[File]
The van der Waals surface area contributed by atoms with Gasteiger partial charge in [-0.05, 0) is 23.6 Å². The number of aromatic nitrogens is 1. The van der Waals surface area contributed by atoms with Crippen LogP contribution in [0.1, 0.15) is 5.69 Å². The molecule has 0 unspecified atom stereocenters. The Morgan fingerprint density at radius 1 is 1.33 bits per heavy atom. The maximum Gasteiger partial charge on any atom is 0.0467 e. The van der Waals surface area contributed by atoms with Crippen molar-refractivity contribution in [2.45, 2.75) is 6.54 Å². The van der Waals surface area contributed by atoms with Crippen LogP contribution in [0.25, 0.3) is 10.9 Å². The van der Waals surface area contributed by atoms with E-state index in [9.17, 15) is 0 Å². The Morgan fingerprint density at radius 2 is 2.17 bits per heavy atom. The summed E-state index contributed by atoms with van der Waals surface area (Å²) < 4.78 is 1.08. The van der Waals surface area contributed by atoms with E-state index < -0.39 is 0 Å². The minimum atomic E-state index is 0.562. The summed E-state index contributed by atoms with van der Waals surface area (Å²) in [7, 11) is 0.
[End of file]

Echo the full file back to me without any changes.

The van der Waals surface area contributed by atoms with Gasteiger partial charge in [-0.05, 0) is 23.6 Å². The number of aromatic nitrogens is 1. The van der Waals surface area contributed by atoms with Crippen LogP contribution in [0.1, 0.15) is 5.69 Å². The molecule has 0 unspecified atom stereocenters. The Morgan fingerprint density at radius 1 is 1.33 bits per heavy atom. The maximum Gasteiger partial charge on any atom is 0.0467 e. The van der Waals surface area contributed by atoms with Crippen molar-refractivity contribution in [2.45, 2.75) is 6.54 Å². The van der Waals surface area contributed by atoms with Crippen LogP contribution in [0.25, 0.3) is 10.9 Å². The van der Waals surface area contributed by atoms with E-state index in [9.17, 15) is 0 Å². The Morgan fingerprint density at radius 2 is 2.17 bits per heavy atom. The summed E-state index contributed by atoms with van der Waals surface area (Å²) < 4.78 is 1.08. The van der Waals surface area contributed by atoms with E-state index < -0.39 is 0 Å². The minimum atomic E-state index is 0.562. The summed E-state index contributed by atoms with van der Waals surface area (Å²) in [7, 11) is 0.